Since that economic experiment of Rogernomics started to take effect, New Zealand has become one of the most unequal and unjust democratic countries in the world. Most of us know this. We experience it daily. There’s plenty written about it, but not much has changed.
While New Zealand government is stuck in the 1980s, still addicted to the bland Rogernomics ideology, in the 21st Century, the likes of the UK Prime Minister David Cameron and US President Barack Obama, Warren Buffett (worth $50 billion) and re-known economists such as Joseph Stiglitz and James K. Galbraith are calling for a halt to the excesses of the rich and the powerful. In New Zealand, a growing number of economists are calling on the government to re-think taxes, incomes and systems toward a fairer redistribution of wealth and resources.
The National government mocked him. Similarly, Phillip Mills, of Les Mills fame, and a “Rich Lister”, stated that he was very concerned about the growing gap between rich and poor, and advocated taxes for the rich should be higher.
Currently New Zealand remains a free and prosperous land for multinational corporations, advertisers, booze barons, speculators, property developers, unaccountable tribal capitalists and various governmental parasites that allow them to continue their exploitation. The welfare system in this country is absolutely thriving alright, but the “bludgers” are the wealthiest individuals and their corporations.
In light of the above, I believe any future worth living needs to emphasise the importance of solidarity. Friendship can be very radical – closer ties to family, good friends and diverse communities. Focused and brave people-power needs to flourish to effect change. That’s you and I taking action on social, economic, cultural and legal injustice as it happens: and making the decision to do something to change things in a practical way. We know what it is that allows injustice to prosper in this country. We know what needs to change. Let’s stand tall and be resolute as individuals, friends and colleagues, as families and communities.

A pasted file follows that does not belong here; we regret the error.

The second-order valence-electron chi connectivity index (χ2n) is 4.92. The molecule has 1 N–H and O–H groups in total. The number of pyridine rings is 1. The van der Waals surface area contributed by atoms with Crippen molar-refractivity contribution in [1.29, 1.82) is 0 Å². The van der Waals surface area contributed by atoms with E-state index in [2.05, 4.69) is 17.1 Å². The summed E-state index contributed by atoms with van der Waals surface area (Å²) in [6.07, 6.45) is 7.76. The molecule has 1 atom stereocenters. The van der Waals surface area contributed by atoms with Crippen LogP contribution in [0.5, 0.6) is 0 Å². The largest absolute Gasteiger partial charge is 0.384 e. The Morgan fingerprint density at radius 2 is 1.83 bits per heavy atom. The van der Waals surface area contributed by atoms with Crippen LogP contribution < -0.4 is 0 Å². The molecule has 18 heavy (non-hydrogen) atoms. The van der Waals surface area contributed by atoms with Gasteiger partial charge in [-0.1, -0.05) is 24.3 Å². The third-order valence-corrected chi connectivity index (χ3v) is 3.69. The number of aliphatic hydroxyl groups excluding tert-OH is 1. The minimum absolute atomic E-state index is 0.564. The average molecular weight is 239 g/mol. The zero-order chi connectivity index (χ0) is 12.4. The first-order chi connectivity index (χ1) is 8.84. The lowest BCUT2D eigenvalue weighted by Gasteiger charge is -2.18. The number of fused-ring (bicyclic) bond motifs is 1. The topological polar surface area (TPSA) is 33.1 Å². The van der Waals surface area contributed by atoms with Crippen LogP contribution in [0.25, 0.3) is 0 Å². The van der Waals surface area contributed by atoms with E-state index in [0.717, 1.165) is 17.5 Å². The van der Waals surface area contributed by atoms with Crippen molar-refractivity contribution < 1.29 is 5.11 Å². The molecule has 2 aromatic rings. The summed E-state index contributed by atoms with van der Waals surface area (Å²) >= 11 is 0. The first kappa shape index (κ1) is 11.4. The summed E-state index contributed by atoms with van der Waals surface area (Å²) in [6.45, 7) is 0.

Dr Martin Luther King Jr. was right. We need to shift priorities, have a more generous vision for this amazing country and a revolution in how power and wealth is shared. That means a decent standard of living, flexible, focused and generous opportunities, full access to competent, publicly funded health and education from birth to death, and properly paid useful work. If we get this right, our whole society and economy will flourish. Surely these basics are a priority in a progressive democratic society?
People who are paid more need to pay their fair share.
People in New Zealand with bigger incomes, large inheritances, more financial good luck; those who live off large interest payments from investment and speculation, those with multiple property ownership and, importantly, those of the unproductive rich – many who don’t work for their wealth – those who make money from nothing – need to pay their fair share. The ability to live and work in a free and democratic society is their reward.
Ngati Tuwharetoa, Ngati Raukawa ki te tonga